Why would a seller agree to an AITD?

3 Replies

I'm about to start shopping for a multi-family property in Los Angeles (most likely 5+ units). Someone suggested looking into an AITD purchase. Did some reading and can see how it benefits the buyer, but can't understand why a seller would do this at all.

Any ideas? Thx!

@Ben Kahle Good question and BIG topic.

I have sold with wrap-around mortgages in South Carolina (same concept as AITD) several times.

For me it had huge benefits, because I kept my underlying financing (from a seller typically) in place instead of paying off great terms at 5%, 4%, or even 0%.

The play for me was a big income spread, often $3-500/month on $100,000 deals and recouping some of my equity with the buyer's down payment.

I was making money on a margin, just like a bank does. If I sell to you at 7% and my underlying loan is at 4% I make a 3% spread on the amount of my underlying loan and I make 7% on any equity I have above that.

The ROI on these deals is off the chart, but of course I have risks if the buyer defaults because I have to keep paying my loan until I can foreclose and get the property back. Big reserves are a must.

Another big risk for the seller is the due on sale clause if the underlying mortgage has one. Most of mine did not because I bought with seller financing, but I did wrap a couple of mortgages that had due on sale clauses with the knowledge that I might have to pay them off if they were called due.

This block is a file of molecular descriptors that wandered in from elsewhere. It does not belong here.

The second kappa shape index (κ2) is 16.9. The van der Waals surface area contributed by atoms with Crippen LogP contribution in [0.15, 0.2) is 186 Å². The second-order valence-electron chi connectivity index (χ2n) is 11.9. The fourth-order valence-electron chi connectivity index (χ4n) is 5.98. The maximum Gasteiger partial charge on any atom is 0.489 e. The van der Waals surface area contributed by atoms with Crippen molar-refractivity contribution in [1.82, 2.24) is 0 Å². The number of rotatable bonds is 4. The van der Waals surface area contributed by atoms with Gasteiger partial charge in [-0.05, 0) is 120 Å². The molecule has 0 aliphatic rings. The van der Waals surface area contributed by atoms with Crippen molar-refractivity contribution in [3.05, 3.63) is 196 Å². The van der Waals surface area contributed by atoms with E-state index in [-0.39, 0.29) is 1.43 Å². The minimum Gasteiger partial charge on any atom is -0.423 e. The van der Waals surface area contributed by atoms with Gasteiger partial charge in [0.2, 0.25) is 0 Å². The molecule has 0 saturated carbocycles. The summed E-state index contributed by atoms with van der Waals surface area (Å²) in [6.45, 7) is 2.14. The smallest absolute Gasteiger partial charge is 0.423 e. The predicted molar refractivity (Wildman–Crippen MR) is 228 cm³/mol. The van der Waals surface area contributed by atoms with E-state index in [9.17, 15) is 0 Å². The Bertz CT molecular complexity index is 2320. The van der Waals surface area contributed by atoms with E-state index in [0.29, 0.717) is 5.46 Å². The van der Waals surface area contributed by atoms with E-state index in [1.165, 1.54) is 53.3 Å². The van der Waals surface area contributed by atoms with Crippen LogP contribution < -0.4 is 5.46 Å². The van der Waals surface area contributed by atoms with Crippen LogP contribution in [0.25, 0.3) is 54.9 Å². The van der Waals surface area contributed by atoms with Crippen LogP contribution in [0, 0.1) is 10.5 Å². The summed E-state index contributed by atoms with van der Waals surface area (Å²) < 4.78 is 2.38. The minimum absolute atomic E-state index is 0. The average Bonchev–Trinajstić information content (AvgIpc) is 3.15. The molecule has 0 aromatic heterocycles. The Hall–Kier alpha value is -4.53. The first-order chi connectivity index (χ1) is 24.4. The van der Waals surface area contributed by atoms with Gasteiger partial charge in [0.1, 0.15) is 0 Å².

@Chad Carson - Thanks so much for your detailed answer. Great info. I am somewhat new to this, and much of it goes over my head.

It sounds like a seller who's willing to do this would be one in a position where they don't need (or want) to "cash out" on a large chunk of their profit. In other words... let's say I own a 5-plex in LA. I purchased it 10 years ago for $350K and it's now worth $850K. I want to sell the building and take my large chunk of cash and move to Mexico or something.

Why would I do an AITD?

Right. Seller who will finance typically wants income or relief from management but doesn't need a big chunk of cash. Retiring landlords and estates with small number of heirs have been my best candidates on past deals.

You never know what a seller really wants until you offer. So I like to make multiple offers - low cash price, higher prices with terms. If you make the offer face to face, you will learn their true motivation. Then you can hopefully use your acquisitions tools to find a solution that works for both of you.

If AITD investing is too advanced or risky, maybe try leasing or lease options. Similar concept, often less down payment and less risk because you can back out of option if needed. Great tool in high priced, appreciating markets.

Best of luck.

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